Let’s face it, the PhD system is an abomination.
The current model adopted by most western universities is the legacy of a German 19th-century system, which is now causing more damage than good.
Much of damage can be seen in what Times Higher Education recently reported as the ‘PhD mental health crisis’ – a report which referenced studies where more than half of surveyed postgraduates experienced symptoms of psychological distress.
You could say the PhD programme mixes elements of the Olympics and episodes of “The Hunger Games” in order to get a sort of ‘academic union card’, which ultimately comes at too high a price. To have a chance at getting a job in academia, students are given a shiny card which says they’re qualified – but in the cold reality of the job market, it really means very little.
The list of issues with the PhD model is extensive. Touching on just a few, we see that graduate ‘students’ are in fact more than their title suggests. They are the main workhorses of modern research, struggling with casualised contracts (e.g. insecure, zero hours contracts), lack of security, and poor employment conditions.
It is hard, relentless work – holidays, weekends and nights spent in the department or writing papers, being de facto brought into exploitative labour. Much also depends on the relationship with one person. If your supervisor is nice, then things will work out; if not, you are in trouble. Your supervisor can decide if and when a student can graduate, and will also provide letters of recommendation for any subsequent job, holding a disproportionate amount of power over your future. For those working in STEM fields, a thesis is almost worthless and no one really agrees on the point of the PhD programme.
The job market for researchers has changed, the opportunities of getting a long-term career in academia are rare, but the number of PhDs being awarded has not decreased respectively.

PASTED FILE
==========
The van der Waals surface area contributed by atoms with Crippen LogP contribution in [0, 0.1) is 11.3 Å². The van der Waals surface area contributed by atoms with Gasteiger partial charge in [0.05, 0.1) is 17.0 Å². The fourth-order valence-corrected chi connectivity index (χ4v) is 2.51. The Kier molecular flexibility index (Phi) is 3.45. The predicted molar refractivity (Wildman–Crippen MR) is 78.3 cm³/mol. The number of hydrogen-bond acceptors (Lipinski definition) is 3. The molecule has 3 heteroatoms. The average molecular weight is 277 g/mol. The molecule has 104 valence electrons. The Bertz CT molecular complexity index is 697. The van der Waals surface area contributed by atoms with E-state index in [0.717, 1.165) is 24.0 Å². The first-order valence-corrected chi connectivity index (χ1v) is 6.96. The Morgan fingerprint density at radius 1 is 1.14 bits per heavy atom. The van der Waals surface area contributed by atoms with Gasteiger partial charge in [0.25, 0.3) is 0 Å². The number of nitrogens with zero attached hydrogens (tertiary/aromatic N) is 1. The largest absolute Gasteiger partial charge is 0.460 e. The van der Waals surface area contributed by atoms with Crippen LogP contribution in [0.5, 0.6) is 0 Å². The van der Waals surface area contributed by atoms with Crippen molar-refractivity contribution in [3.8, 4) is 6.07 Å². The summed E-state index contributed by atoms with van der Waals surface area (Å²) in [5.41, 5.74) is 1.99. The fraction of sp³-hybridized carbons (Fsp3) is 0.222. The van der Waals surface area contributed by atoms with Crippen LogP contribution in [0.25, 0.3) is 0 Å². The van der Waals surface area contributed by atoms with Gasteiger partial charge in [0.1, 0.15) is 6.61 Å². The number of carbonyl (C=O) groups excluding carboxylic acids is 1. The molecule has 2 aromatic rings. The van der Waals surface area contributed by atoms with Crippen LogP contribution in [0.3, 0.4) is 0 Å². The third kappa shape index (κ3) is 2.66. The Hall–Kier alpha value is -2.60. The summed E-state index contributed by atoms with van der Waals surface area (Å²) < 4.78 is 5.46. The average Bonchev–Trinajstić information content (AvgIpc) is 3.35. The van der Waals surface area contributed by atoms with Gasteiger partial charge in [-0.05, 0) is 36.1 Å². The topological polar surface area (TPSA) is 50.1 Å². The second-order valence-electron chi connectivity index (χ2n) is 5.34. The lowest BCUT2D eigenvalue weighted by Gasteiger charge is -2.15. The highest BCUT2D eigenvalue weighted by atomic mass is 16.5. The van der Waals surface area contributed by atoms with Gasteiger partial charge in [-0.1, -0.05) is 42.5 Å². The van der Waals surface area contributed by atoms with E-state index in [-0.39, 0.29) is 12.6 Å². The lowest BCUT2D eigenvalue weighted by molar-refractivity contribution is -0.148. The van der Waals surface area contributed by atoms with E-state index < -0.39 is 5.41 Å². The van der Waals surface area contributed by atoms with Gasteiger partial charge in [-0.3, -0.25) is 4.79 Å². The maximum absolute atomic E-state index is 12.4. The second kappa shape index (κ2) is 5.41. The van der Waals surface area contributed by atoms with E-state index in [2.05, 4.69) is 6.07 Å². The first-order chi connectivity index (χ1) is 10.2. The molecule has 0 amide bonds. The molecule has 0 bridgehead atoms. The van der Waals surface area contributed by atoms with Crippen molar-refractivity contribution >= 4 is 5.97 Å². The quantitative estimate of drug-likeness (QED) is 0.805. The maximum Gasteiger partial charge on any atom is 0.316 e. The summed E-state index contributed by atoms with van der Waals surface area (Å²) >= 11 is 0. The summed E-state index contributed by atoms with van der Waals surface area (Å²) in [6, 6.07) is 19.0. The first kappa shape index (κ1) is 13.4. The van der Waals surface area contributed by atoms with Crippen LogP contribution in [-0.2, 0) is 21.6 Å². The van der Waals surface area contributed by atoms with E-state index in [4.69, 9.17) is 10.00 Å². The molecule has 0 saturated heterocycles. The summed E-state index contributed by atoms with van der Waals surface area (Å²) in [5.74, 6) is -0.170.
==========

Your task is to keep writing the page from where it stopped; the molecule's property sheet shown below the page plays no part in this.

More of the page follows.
So what should be done about the PhD? How do we build a system which rewards hard work, while ensuring it genuinely enhances your career prospects, and doesn’t impact on your mental health?
The first step is to make sure that PhD students are actually employed researchers – positions that recognise the expertise students bring and the value they bring to supervisors and departments they serve. For years, they have amounted to cheap intellectual labour under the ‘student’ title, with few and very blurred rights.
It makes more sense to reinvent the way the PhD works. Far more attractive is to have a shorter step in your academic career. This could be, for instance, a one-year specialised course after you have completed an undergraduate programme – similar to the first year of an American PhD. This would cover advanced research topics and teach the skills needed for research: ranging from how to read and write papers, networking and how funding structures work. Students are currently expected to seamlessly transition from life as a student to that of an ‘employed’ researcher, with no preparation or support. This would help bridge the gap.
There also needs to be more flexibility surrounding how PhDs are carried out and the paths chosen by those embarking on that journey. Why must every candidate submit the ‘traditional’ thesis – even if it’s not appropriate to that field? Candidates should be able to choose between this option and, for example, submitting a journal-style paper, whether it is published or not.
In addition to these problems, the current model for PhDs places students on an incredibly restricted path and for a significant chunk of their working life. The PhD path can represent a four-year trap in which candidates have the choice only of completing what they signed up to at the start, or ditching it altogether. There is no chance to change the path, even marginally. This doesn’t reflect real life nor does it reflect the flexibility increasingly being adopted by companies across the world. Why should academia be so different?
It is time for the structure to be redefined. Rather than presenting the PhD period as an immovable, unchangeable bloc, it could be modernised to echo how non-academic careers are sold to people entering the world of work. Why can’t we have a system with milestones, where you can change path to reflect your circumstances and what you’ve learned? Ultimately, the PhD cannot just represent ropes that bind you into one path, with one destination.
The PhD structure isn’t working, a perhaps predictable outcome for a system still operating like its 19th-century German inspiration. It doesn’t reflect the modern world and contributes to the decline in mental health of many students. It’s time to think again.